Infosecurity Magazine notes hackers are really gambling on casinos these days. The latest in a spate of casino hits is Las Vegas’ Firekeepers Casino Hotel. Firekeepers is in the process of investigating a possible data security incident involving its point of sale systems that may have impacted its payment processing system for the casino, hotel, restaurants and shops. Any information submitted through the website was not part of the breach, it said in a statement. Given the high value customers casinos serve, stolen credit and debit cards from this sector are prized by attackers. According to Mark Bower, global director of product management for HP Security Voltage, high spend limits and top-tier cards with a proven rapid ‘stolen data-to-cash’ cycle make casinos a prime target for attacks.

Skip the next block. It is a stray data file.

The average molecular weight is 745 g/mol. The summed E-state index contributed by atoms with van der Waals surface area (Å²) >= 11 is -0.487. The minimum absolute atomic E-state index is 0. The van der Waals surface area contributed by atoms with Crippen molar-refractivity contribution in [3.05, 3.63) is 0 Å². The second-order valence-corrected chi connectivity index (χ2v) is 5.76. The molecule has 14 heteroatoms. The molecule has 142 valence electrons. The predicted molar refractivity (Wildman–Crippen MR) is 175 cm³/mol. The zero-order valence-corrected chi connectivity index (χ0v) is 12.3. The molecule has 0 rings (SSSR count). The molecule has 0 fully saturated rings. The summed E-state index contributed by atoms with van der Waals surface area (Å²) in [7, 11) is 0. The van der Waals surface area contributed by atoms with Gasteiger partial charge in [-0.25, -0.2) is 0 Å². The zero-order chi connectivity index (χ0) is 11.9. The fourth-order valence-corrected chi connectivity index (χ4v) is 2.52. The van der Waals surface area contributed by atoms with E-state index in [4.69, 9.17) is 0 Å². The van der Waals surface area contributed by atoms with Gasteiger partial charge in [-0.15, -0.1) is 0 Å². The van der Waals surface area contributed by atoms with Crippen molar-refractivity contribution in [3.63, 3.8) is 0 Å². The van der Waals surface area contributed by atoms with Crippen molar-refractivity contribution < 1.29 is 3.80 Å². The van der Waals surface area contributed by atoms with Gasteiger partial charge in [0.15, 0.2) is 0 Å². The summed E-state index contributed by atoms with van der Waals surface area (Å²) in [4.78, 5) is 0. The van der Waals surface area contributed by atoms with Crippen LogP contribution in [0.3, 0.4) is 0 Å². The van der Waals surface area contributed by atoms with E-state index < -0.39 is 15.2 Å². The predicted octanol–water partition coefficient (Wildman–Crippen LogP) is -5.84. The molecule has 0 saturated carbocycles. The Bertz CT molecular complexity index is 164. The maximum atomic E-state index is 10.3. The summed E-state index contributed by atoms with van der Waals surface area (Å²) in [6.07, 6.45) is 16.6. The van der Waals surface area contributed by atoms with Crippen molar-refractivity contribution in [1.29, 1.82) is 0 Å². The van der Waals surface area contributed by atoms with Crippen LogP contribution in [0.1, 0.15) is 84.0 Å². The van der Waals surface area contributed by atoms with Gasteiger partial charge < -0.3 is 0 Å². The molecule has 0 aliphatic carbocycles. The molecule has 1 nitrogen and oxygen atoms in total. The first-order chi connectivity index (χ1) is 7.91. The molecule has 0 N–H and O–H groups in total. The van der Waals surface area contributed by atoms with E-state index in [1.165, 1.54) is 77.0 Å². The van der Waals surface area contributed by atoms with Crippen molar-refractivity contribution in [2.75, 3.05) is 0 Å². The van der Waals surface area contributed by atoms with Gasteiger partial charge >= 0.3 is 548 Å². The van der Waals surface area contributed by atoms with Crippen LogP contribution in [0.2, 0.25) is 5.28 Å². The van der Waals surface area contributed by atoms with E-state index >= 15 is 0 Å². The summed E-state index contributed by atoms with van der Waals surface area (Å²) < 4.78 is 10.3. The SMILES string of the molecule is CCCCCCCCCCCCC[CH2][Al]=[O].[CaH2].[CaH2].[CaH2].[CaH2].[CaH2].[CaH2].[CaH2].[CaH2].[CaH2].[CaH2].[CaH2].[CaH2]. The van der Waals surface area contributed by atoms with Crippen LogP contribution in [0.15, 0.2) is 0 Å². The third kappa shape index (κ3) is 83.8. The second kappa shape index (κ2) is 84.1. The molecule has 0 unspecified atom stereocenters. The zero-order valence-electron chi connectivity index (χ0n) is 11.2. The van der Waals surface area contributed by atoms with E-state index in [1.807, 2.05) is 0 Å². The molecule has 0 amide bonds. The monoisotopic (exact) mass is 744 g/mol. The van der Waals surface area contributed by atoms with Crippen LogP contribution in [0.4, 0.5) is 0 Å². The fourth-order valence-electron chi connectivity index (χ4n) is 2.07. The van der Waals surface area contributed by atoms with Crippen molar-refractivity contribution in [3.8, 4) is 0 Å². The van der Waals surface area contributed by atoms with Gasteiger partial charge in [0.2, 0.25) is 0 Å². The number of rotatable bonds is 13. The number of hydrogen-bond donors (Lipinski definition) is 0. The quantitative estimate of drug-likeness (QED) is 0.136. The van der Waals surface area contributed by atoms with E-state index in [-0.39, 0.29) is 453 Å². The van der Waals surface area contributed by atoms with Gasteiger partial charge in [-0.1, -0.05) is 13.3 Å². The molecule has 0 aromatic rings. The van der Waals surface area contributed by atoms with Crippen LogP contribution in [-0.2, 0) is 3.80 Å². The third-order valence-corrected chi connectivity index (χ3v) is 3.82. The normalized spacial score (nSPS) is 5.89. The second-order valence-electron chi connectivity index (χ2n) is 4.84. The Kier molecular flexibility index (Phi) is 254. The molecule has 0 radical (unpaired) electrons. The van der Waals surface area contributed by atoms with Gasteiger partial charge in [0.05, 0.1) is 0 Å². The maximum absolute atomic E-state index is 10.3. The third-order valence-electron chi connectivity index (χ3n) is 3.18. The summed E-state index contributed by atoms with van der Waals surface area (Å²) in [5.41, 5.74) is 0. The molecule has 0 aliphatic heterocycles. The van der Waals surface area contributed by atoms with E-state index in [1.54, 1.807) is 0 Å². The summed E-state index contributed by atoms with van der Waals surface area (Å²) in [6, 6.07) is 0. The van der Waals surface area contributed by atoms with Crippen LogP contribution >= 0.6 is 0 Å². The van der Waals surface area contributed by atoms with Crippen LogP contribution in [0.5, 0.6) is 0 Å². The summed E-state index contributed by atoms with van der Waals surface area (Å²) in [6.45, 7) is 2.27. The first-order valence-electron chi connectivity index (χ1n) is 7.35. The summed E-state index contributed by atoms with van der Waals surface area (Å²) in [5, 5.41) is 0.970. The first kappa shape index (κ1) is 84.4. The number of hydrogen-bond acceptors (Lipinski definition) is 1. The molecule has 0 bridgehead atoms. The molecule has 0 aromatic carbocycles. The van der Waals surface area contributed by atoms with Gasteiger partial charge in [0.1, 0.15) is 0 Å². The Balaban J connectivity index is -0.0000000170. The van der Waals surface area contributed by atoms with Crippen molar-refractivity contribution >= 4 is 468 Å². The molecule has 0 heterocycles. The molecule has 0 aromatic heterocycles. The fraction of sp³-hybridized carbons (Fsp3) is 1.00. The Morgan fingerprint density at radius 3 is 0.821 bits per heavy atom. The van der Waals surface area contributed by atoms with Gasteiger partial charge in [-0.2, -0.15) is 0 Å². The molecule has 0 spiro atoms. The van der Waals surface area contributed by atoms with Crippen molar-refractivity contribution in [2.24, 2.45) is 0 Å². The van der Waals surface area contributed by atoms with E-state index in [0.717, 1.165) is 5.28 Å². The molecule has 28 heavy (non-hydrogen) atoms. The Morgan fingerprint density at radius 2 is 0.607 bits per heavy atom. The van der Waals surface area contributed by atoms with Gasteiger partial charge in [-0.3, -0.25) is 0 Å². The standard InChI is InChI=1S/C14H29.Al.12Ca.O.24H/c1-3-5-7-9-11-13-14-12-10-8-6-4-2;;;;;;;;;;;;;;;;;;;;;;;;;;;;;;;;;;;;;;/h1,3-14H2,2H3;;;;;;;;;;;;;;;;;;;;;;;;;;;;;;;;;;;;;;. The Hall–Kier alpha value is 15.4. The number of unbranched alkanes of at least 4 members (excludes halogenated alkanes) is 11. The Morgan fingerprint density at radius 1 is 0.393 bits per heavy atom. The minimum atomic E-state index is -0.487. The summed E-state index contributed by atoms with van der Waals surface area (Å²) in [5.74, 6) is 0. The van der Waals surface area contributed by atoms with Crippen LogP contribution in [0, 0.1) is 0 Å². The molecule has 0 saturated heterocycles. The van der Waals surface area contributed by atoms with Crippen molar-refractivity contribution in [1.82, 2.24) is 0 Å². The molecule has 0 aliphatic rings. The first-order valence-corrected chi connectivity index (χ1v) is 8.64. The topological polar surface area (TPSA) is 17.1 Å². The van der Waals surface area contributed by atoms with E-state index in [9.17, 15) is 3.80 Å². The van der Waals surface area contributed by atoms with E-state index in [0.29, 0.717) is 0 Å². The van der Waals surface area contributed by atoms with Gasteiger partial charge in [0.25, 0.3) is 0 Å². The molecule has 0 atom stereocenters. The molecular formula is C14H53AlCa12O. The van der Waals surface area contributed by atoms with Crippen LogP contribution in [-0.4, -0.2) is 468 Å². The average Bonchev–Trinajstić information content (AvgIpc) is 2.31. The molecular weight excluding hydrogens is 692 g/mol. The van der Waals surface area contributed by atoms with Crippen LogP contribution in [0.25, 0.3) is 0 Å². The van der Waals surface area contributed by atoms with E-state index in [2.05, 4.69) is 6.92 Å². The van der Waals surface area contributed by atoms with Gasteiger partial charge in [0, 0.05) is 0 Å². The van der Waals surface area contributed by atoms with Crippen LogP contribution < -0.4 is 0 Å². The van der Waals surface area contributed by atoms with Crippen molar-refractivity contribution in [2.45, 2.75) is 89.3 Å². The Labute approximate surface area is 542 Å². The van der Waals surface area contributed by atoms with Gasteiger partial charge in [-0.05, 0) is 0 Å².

KrebsOnSecurity reports Fred’s Inc., a discount general merchandise and pharmacy chain that operates 650 stores in more than a dozen states, disclosed that it is investigating a potential credit card breach. KrebsOnSecurity contacted Fred’s after hearing from multiple financial institutions about a pattern of fraud on customer cards indicating that Fred’s was the latest victim of card-stealing malware secretly installed on point-of-sale systems at checkout lanes. Sources said it was unclear how many Fred’s locations were affected, but that the pattern of fraudulent charges traced back to Fred’s stores across the company’s footprint in the midwest and south, including Alabama, Arkansas, Georgia, Indiana, Kentucky, Louisiana, Mississippi, Tennessee and Texas.